Putting a spin on art

North Carroll Public Library offers colonial spinning and dyeing technique classes

January 14, 2007|By Cassandra A. Fortin | Cassandra A. Fortin,[Special to The Sun]

Kris Peters stretched sheep's wool across wire teeth protruding from the face of a wooden paddle. Then she picked up a second paddle, placed one on top of the other, and brushed them together back and forth.

"I try to use the type of tools and equipment that colonial women used," said Peters, a Spring Grove, Pa., resident. "It helps me appreciate and better understand the efforts of 18th-century homemakers."

Peters, 60, was cleaning the debris from a piece of wool, sheared from one of her sheep.

The process is one of several techniques Peters teaches in a colonial textile program that she will present Feb. 3 at the North Carroll Public Library in Greenmount.

The program includes a discussion about the history of spinning and natural dyeing. She also does a step-by-step spinning demonstration where she shows how to spin angora, mohair or other wool.

The presentation is designed to build interest in the art form, said Claudia Hanner, the children's services supervisor at the library.

"Kris is carrying on a tradition that has been around for hundreds of years," said Hanner, who met Peters in the 1980s.

"Spinning and natural dyeing are art forms that I would hate to see disappear. Kris is very knowledgeable, and the younger generations need to know how earlier generations lived. They need to see things like how dye was made using mud."

Peters was first exposed to weaving in 1955, in Sweden, when her mother, Jean Lancaster, took lessons. Peters enjoyed watching and listening to the sound of the looms.

However, she did not learn the craft until the 1970s, when she enrolled in a five-week, noncredit, enrichment class at Williamsport Area Community College, where she learned to weave on a frame loom.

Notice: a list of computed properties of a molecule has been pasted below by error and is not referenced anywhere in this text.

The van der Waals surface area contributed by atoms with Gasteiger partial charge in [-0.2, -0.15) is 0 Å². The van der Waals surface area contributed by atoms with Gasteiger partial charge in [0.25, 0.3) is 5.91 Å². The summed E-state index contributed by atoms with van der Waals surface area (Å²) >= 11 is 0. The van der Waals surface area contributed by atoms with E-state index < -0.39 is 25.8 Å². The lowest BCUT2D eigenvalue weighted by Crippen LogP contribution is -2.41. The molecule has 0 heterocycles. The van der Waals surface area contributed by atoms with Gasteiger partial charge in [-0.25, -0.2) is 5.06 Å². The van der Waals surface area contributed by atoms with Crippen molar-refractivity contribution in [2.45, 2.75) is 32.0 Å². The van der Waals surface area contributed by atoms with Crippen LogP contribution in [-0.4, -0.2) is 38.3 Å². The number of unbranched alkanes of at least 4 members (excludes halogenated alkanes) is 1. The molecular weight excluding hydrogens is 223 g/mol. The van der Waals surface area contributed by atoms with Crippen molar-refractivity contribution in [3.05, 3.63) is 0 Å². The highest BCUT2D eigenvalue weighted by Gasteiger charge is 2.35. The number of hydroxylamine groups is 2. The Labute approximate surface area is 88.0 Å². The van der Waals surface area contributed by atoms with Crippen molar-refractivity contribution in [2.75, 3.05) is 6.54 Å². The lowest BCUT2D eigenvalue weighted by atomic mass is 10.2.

"As soon as I put the yarn and the loom together, I felt like I had come home," said Peters who makes items such as scarves, shawls, afghans and socks.

"I felt like I had done it before. Working with yarn and color filled something empty inside of me."

In 1976, she said she attended a class where she learned to spin and make natural dyes for her yarns.

"I was fascinated with the colors," she said. "I was interested in the way things were mixed to make a certain color."

She learned which weeds, nuts and bark to pick for making dyes. She also learned that some things do not always create the colors that she thought they would.

"I learned more about the fleeting nature of dyes," said Peters, who earned a bachelor's degree in fine arts history from Wilson College in Chambersburg, Pa., in 1967.

She also earned a master's in library science from Clarion University in 1989.

"You have to make enough dye for your entire project on the first try. It is physically impossible to duplicate an exact color. The colors you get when you create natural dyes are rarely what you think they will be. It is always a surprise."

There is no true green, she said.

"Just imagine your front lawn when leaves fall on the grass," she said.

"The grass was green, but after you rake the leaves it has that yellowish tint. You have to create green by mixing yellow and blue."

Red hues are the hardest colors to make, she said. Bloodroot and the cochineal insect are used to make red dyes.

"I use the cochineal as an example, because supposedly the red coats worn by soldiers in the American Revolution were dyed with the dye from the insects," Peters said.

"So it is an item that would have been used by colonial women."

The other part of her program includes the history of spinning, as well as a demonstration on her Castle spinning wheel - a surprise gift from her husband.

When she spins, she makes it look simple, said Tilly Dorsey, the owner of DAFI Alpacas in Butler.

"Kris is a master hand spinner. She can spin anything," said Dorsey, also the owner of Three Ring Farm.

"She can blend alpaca with mohair, or mix silk and alpaca. And although silk is tough to work with, when Kris does it, whatever she makes turns out beautiful."

Dorsey was so impressed with Peters' prowess on the spinning wheel that she has invited her to do demonstrations at her farm. Peters also gives demonstrations at events such as the Maryland Sheep and Wool Festival, Dorsey said.

"Kris stands out from the other spinners because she spins with such ease and grace," Dorsey said.

"I struggle to spin, but my yarn is not consistent. Kris spins gracefully and fluently. She is fascinating to watch at work."

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